Volume 4, Issue 2
  • ISSN 2213-8722
  • E-ISSN: 2213-8730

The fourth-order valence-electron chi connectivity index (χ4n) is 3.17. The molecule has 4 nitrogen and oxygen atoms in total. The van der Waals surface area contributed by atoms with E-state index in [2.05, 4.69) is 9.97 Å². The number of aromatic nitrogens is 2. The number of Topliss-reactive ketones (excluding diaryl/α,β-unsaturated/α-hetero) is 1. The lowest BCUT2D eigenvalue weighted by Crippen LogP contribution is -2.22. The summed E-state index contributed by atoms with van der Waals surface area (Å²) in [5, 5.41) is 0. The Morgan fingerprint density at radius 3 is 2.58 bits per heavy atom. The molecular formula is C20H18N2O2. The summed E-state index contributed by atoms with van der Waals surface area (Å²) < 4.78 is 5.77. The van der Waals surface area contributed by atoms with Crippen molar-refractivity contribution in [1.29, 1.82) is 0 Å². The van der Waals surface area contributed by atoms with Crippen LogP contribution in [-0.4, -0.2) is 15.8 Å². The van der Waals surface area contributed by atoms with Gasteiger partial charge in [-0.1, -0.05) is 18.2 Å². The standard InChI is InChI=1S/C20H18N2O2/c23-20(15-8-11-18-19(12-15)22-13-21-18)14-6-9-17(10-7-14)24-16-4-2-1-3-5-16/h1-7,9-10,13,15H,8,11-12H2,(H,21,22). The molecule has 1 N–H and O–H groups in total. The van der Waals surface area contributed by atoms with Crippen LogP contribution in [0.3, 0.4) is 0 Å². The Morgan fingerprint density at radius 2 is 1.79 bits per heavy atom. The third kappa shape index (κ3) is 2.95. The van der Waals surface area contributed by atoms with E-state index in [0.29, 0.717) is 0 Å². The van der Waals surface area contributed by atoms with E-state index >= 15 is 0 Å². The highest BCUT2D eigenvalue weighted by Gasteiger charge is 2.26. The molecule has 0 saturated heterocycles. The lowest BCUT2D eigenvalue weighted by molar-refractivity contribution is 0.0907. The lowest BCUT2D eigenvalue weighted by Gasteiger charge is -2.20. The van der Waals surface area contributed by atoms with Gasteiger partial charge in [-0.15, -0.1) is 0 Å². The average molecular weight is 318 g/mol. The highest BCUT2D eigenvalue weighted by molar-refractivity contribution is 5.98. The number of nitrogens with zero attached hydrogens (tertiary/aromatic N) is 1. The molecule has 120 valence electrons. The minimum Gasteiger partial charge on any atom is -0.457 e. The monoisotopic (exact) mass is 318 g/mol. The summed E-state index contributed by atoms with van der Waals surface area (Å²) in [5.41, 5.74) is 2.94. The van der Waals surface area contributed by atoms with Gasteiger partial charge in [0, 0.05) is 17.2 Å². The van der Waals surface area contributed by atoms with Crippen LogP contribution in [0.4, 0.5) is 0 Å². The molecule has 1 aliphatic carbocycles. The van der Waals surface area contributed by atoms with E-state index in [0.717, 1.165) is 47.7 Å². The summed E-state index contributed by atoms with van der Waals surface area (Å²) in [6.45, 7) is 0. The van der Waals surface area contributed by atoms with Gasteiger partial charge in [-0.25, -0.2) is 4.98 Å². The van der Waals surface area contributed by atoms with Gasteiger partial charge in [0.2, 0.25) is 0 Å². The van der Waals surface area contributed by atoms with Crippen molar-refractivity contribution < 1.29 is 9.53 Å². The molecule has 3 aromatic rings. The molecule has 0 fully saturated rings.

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This article attempts to account for how the static spatial relations of location between objects are encoded in Mandarin Chinese with Levinson’s notions of frames of reference and Talmy’s concept of Figure-Ground relations as theoretical guidance. Space is relational in nature, and spatial relations are embodied concepts that are at the heart of our conceptual system. That’s why they cannot be seen in the way physical objects are observed. Accordingly, I am inclined to propose that spatial relations are not natural entities in the physical world, but abstract ones that are construed and conceptualized subjectively by human beings. In accordance with the relational nature of space, Mandarin Chinese speakers usually encode the abstract spatial relation into a linguistic representation as () where is optional, when a pure static spatial relation of location between objects is construed, or into a linguistic representation as where stands for verbs of posture, when the object being located is conceived as being spatially related in a certain manner with respect to the reference object. Usually, such linguistic representations as () and are usually realized in Mandarin Chinese as two types of locative constructions: spatial relation constructions of containment/enclosure and spatial relation constructions of proximity/adjacency. What’s more, though locative constructions are related in some way to existential constructions in Mandarin Chinese, they are actually distinct from each other in three ways from a cognitive linguistics perspective: (i) they encode different spatial relations, (ii) they reveal different Figure-Ground relations, and (iii) there is a difference in definiteness of the two nominals involved.


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